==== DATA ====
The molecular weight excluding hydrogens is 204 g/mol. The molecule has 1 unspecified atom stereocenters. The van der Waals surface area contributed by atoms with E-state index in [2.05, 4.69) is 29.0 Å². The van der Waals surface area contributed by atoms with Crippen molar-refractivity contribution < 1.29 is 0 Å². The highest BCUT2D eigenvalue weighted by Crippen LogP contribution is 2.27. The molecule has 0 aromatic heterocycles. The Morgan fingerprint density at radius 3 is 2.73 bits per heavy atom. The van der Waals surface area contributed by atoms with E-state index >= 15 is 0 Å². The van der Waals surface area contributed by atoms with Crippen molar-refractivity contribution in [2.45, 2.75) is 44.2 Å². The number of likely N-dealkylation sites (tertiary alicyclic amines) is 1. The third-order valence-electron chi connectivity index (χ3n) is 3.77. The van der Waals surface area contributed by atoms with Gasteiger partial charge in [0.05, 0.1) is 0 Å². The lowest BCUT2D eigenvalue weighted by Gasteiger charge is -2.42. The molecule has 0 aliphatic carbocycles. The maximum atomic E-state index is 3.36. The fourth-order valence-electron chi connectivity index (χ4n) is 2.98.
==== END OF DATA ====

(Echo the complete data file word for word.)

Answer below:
The molecular weight excluding hydrogens is 204 g/mol. The molecule has 1 unspecified atom stereocenters. The van der Waals surface area contributed by atoms with E-state index in [2.05, 4.69) is 29.0 Å². The van der Waals surface area contributed by atoms with Crippen molar-refractivity contribution < 1.29 is 0 Å². The highest BCUT2D eigenvalue weighted by Crippen LogP contribution is 2.27. The molecule has 0 aromatic heterocycles. The Morgan fingerprint density at radius 3 is 2.73 bits per heavy atom. The van der Waals surface area contributed by atoms with E-state index >= 15 is 0 Å². The van der Waals surface area contributed by atoms with Crippen molar-refractivity contribution in [2.45, 2.75) is 44.2 Å². The number of likely N-dealkylation sites (tertiary alicyclic amines) is 1. The third-order valence-electron chi connectivity index (χ3n) is 3.77. The van der Waals surface area contributed by atoms with Gasteiger partial charge in [0.05, 0.1) is 0 Å². The lowest BCUT2D eigenvalue weighted by Gasteiger charge is -2.42. The molecule has 0 aliphatic carbocycles. The maximum atomic E-state index is 3.36. The fourth-order valence-electron chi connectivity index (χ4n) is 2.98.